This application is designed to train Dr. John Halpern to be an independent investigator with special skills in assessing both neuropsychological effects and cultural aspects of substance abuse. Dr. Halpern is now completing a third-year postdoctoral fellowship in substance abuse research at the Alcohol and Drug Abuse Research Center, McLean Hospital, Harvard Medical School-a nationally recognized major substance abuse research facility. Dr. Halpern has already published several peer-reviewed papers on substance abuse, most recently a critical review of studies of the long-term neuropsychological effects of hallucinogens-a class of drugs increasing in popularity among high school students and young adults, 1,2 yet still inadequately studied. Dr. Harrison G. Pope, Jr., the proposed mentor for this project, is a well-recognized substance abuse investigator with an established record of mentoring junior investigators. With Dr. Pope's guidance, Dr. Halpern has already obtained pilot data assessing neuropsychological performance in 42 Native Americans. Ten of these subjects are members of the Native American Church. The practitioners of this religion are virtually unique in North America in that they extensively ingest a hallucinogen, the peyote cactus, but typically use no other drugs. Thus, they offer a valuable opportunity to assess the long-term effects of hallucinogen use without the confounding effects of other substances. Dr. Halpern has also obtained pilot data on comparison groups of 11 Native Americans with past alcohol dependence and 21 Native American controls. Under Dr. Pope's mentorship, Dr. Halpern proposes to expand this work over the next four years to study an additional 210 Navajo subjects: 70 peyote users, 70 former alcohol users, and 70 controls. These data will provide information of major public health significance, both for the Native American population itself and for the population at large, regarding the long-term neuropsychological effects of hallucinogens and alcohol. Dr. Halpern will supplement this work with a full program of courses in the Harvard School of Public Health, leading to an MPH degree within the four years, and with continued didactic experience with Dr. Pope and other investigators at the Alcohol and Drug Abuse Research Center. This program will enable Dr. Halpern to become an experienced investigator, capable of designing and performing future studies independently.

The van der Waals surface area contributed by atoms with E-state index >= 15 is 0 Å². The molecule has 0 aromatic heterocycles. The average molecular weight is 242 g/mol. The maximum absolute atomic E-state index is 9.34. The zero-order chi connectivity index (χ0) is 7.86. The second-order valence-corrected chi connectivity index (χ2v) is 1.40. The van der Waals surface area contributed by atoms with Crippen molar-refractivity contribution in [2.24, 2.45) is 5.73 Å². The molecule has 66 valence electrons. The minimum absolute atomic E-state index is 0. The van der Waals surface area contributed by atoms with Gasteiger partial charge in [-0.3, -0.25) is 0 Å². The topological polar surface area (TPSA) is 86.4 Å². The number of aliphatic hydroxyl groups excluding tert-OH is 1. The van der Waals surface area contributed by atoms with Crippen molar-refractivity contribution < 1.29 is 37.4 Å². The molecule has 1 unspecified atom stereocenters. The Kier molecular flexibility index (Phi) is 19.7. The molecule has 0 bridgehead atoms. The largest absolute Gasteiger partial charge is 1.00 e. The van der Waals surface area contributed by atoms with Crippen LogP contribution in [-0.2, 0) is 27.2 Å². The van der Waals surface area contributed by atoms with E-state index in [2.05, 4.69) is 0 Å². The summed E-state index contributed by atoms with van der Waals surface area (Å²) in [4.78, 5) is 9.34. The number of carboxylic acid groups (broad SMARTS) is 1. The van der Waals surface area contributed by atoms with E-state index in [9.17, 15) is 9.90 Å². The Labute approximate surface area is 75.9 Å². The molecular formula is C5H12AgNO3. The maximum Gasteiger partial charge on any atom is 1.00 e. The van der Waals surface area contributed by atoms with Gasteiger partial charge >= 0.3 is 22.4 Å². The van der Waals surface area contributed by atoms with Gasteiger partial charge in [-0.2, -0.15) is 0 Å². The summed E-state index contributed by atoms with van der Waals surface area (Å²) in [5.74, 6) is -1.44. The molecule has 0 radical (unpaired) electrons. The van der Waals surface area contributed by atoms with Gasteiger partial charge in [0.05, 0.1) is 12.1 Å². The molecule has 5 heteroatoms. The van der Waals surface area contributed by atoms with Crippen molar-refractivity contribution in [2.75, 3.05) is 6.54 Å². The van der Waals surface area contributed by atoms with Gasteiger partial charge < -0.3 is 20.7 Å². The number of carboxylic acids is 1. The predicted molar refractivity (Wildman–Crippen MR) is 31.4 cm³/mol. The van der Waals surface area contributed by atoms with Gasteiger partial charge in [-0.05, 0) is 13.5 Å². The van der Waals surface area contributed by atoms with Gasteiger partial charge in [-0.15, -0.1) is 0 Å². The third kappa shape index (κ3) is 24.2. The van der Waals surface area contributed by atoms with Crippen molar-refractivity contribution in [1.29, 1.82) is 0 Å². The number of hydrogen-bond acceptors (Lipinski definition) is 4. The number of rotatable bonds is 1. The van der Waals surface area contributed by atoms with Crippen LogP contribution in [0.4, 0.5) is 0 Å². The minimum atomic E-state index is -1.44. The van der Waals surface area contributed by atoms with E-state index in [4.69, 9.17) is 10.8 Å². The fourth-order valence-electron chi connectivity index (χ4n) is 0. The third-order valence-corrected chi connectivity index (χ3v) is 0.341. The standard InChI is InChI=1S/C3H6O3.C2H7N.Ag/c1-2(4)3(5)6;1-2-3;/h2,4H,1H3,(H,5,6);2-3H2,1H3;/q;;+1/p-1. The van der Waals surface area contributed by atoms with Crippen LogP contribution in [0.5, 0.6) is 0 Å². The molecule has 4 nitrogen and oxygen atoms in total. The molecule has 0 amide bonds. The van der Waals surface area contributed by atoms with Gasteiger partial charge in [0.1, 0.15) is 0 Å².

National Institute of Health (NIH)
National Institute on Drug Abuse (NIDA)
Mentored Patient-Oriented Research Career Development Award (K23)
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Study Section
Human Development Research Subcommittee (NIDA)
Program Officer
Grant, Steven J
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Mc Lean Hospital (Belmont, MA)
United States
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Sekine, Yoshimoto; Ouchi, Yasuomi; Sugihara, Genichi et al. (2008) Methamphetamine causes microglial activation in the brains of human abusers. J Neurosci 28:5756-61
Halpern, John H; Sewell, R Andrew (2005) Hallucinogenic botanicals of America: a growing need for focused drug education and research. Life Sci 78:519-26
Halpern, John H; Sherwood, Andrea R; Hudson, James I et al. (2005) Psychological and cognitive effects of long-term peyote use among Native Americans. Biol Psychiatry 58:624-31
Halpern, John H (2004) Hallucinogens and dissociative agents naturally growing in the United States. Pharmacol Ther 102:131-8
Halpern, John H; Pope Jr, Harrison G; Sherwood, Andrea R et al. (2004) Residual neuropsychological effects of illicit 3,4-methylenedioxymethamphetamine (MDMA) in individuals with minimal exposure to other drugs. Drug Alcohol Depend 75:135-47
Halpern, John H (2003) Hallucinogens: an update. Curr Psychiatry Rep 5:347-54
Halpern, John H; Sholar, Michelle B; Glowacki, Julie et al. (2003) Diminished interleukin-6 response to proinflammatory challenge in men and women after intravenous cocaine administration. J Clin Endocrinol Metab 88:1188-93
Halpern, John H; Pope Jr, Harrison G (2003) Hallucinogen persisting perception disorder: what do we know after 50 years? Drug Alcohol Depend 69:109-19
Mendelson, Jack H; Mello, Nancy K; Sholar, Michelle B et al. (2002) Temporal concordance of cocaine effects on mood states and neuroendocrine hormones. Psychoneuroendocrinology 27:71-82